Airbus opens hydrogen research centre in the UK
A new research centre in Bristol
This site represents Airbus’ latest attempt to support the design of its next generation of aircraft. Researchers at the Zero Emission Development Centre have already started work on the development of new hydrogen-based technologies. One of the centre’s main objectives will be to work on what Airbus calls a ‘cost-competitive cryogenic fuel system‘. This is precisely what its ZEROe aircraft, a first concept in the form of a flying wing, which consumes only hydrogen, will need.
In September 2020, Airbus published its roadmap for 2035. The European giant has promised that it will be able to present a carbon-neutral aircraft by that date. Flying a medium-haul aircraft for several hours and leaving only a trail of water behind is the promise of Guillaume Faury, the boss of Airbus Commercial Aircraft. The company also presented three concepts: the first is a medium-haul jet aircraft with a “classic configuration“. The second concept will be propeller-driven. The third is a “flying wing with about 200 seats that allows us to study a completely different configuration for hydrogen storage and propulsion”.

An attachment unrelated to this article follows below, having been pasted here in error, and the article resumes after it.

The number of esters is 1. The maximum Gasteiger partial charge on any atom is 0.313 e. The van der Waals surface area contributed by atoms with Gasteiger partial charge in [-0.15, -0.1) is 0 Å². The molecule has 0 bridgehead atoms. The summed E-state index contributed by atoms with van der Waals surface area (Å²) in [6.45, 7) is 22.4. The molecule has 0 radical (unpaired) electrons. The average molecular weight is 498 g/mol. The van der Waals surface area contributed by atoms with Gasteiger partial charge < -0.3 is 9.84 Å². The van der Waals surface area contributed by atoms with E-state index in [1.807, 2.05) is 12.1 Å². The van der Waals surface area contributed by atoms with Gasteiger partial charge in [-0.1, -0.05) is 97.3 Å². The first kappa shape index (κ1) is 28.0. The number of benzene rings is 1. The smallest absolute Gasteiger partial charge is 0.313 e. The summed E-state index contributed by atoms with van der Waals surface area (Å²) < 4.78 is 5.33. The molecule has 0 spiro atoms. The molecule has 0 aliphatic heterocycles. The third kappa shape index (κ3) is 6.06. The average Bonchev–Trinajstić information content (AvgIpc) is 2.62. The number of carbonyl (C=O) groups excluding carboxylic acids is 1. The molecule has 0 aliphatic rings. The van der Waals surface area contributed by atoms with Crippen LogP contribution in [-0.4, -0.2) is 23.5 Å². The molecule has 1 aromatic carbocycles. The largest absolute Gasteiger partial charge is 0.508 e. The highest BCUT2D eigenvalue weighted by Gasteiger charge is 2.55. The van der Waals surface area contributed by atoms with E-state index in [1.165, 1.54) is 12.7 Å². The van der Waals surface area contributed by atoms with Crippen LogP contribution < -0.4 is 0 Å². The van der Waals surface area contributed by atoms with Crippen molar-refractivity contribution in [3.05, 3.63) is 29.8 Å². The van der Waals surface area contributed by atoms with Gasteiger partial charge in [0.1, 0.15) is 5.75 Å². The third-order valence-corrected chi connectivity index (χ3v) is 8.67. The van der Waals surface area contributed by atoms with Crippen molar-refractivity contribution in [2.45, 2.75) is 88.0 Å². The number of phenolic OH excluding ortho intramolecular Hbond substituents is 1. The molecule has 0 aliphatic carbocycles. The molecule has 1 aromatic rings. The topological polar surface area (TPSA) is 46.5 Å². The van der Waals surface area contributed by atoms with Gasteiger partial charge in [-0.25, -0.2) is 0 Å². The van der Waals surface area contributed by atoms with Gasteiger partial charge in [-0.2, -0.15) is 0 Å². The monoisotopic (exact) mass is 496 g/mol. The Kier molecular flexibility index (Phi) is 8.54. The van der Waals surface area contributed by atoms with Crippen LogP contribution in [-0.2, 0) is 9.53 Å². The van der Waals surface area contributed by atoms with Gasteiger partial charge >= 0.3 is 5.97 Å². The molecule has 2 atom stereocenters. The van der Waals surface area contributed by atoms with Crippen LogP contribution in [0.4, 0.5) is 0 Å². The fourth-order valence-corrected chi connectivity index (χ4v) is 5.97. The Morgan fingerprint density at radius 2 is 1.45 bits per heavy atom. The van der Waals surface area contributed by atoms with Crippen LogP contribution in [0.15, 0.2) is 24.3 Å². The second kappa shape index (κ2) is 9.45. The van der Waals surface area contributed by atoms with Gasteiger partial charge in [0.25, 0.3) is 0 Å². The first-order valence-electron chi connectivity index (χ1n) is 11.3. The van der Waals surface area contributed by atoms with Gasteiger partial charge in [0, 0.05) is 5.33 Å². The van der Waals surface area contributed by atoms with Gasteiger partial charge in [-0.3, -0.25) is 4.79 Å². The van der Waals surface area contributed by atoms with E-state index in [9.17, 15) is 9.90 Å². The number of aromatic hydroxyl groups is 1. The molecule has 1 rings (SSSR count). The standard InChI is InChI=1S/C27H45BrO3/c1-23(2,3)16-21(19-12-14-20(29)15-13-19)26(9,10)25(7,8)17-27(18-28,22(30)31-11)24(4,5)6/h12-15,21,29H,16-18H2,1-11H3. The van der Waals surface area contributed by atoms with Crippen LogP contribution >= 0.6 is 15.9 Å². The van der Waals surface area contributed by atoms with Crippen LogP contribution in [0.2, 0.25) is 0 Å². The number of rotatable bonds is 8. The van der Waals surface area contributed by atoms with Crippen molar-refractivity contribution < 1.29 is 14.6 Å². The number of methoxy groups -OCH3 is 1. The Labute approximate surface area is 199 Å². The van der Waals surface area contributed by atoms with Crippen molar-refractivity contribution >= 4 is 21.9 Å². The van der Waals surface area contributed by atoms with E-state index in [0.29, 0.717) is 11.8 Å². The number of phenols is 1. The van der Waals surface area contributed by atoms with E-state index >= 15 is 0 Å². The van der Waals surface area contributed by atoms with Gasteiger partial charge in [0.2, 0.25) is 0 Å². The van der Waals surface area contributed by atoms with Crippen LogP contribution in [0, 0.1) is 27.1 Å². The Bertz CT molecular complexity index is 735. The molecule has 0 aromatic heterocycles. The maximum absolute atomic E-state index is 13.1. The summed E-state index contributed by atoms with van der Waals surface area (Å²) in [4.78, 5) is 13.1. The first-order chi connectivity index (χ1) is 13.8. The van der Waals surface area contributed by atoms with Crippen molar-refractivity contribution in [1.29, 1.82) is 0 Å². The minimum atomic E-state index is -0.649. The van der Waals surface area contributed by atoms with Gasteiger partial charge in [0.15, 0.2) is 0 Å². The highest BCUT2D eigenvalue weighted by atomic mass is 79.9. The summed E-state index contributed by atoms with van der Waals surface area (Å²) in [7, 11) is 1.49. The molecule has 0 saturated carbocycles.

Airbus no longer imagines the future without hydrogen
This first research centre in the UK will not be the last. Airbus plans to open similar sites in Spain, Germany and France in the coming years. The company aims to have its designs ready for ground testing with the first fully functional cryogenic hydrogen tank sometime in 2023. Flight tests will begin in 2026, according to the company. According to Guillaume Faury, “aviation could be faced with major obstacles if we don’t manage to find solutions quickly enough.”
According to Airbus, hydrogen is the ultimate solution. To achieve this, the European giant is aware that many engineering, research and capital commitments would be required. Furthermore, hydrogen has a wide range of applications and can be deployed in a wide range of industries. It can also be produced in several ways. Airbus is not the only company considering the use of hydrogen in aviation. United Airlines, for example, has plans to purchase 100 hydrogen-powered electric engines.